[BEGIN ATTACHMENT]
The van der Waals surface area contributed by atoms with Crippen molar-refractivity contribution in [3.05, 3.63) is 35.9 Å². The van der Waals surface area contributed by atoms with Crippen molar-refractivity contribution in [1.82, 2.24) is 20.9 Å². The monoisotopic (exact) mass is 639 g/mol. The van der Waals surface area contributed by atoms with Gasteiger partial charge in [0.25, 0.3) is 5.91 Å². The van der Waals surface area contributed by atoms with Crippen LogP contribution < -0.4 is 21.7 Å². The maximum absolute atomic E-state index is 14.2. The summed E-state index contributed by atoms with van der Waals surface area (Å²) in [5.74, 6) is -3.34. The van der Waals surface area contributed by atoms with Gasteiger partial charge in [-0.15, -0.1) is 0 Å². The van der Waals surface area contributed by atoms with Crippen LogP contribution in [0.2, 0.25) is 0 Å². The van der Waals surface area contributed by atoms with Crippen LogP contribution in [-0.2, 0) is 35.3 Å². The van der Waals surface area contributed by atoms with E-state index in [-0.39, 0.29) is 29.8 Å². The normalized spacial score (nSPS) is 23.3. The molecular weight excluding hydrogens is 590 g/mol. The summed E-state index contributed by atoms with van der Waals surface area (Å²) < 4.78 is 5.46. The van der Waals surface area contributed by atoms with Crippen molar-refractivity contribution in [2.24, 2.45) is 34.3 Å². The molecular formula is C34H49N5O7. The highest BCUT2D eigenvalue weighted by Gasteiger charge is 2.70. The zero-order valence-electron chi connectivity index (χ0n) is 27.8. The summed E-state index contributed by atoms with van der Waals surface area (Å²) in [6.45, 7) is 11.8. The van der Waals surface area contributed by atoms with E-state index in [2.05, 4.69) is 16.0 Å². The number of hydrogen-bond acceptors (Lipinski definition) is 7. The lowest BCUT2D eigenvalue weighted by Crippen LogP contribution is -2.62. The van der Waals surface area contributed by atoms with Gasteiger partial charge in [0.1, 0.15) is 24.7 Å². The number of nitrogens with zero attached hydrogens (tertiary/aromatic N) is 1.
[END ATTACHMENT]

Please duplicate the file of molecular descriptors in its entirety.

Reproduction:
The van der Waals surface area contributed by atoms with Crippen molar-refractivity contribution in [3.05, 3.63) is 35.9 Å². The van der Waals surface area contributed by atoms with Crippen molar-refractivity contribution in [1.82, 2.24) is 20.9 Å². The monoisotopic (exact) mass is 639 g/mol. The van der Waals surface area contributed by atoms with Gasteiger partial charge in [0.25, 0.3) is 5.91 Å². The van der Waals surface area contributed by atoms with Crippen LogP contribution < -0.4 is 21.7 Å². The maximum absolute atomic E-state index is 14.2. The summed E-state index contributed by atoms with van der Waals surface area (Å²) in [5.74, 6) is -3.34. The van der Waals surface area contributed by atoms with Gasteiger partial charge in [-0.15, -0.1) is 0 Å². The van der Waals surface area contributed by atoms with Crippen LogP contribution in [0.2, 0.25) is 0 Å². The van der Waals surface area contributed by atoms with Crippen LogP contribution in [-0.2, 0) is 35.3 Å². The van der Waals surface area contributed by atoms with E-state index in [-0.39, 0.29) is 29.8 Å². The normalized spacial score (nSPS) is 23.3. The molecular weight excluding hydrogens is 590 g/mol. The summed E-state index contributed by atoms with van der Waals surface area (Å²) < 4.78 is 5.46. The van der Waals surface area contributed by atoms with Crippen molar-refractivity contribution in [2.24, 2.45) is 34.3 Å². The molecular formula is C34H49N5O7. The highest BCUT2D eigenvalue weighted by Gasteiger charge is 2.70. The zero-order valence-electron chi connectivity index (χ0n) is 27.8. The summed E-state index contributed by atoms with van der Waals surface area (Å²) in [6.45, 7) is 11.8. The van der Waals surface area contributed by atoms with E-state index in [2.05, 4.69) is 16.0 Å². The number of hydrogen-bond acceptors (Lipinski definition) is 7. The lowest BCUT2D eigenvalue weighted by Crippen LogP contribution is -2.62. The van der Waals surface area contributed by atoms with Gasteiger partial charge in [0.1, 0.15) is 24.7 Å². The number of nitrogens with zero attached hydrogens (tertiary/aromatic N) is 1.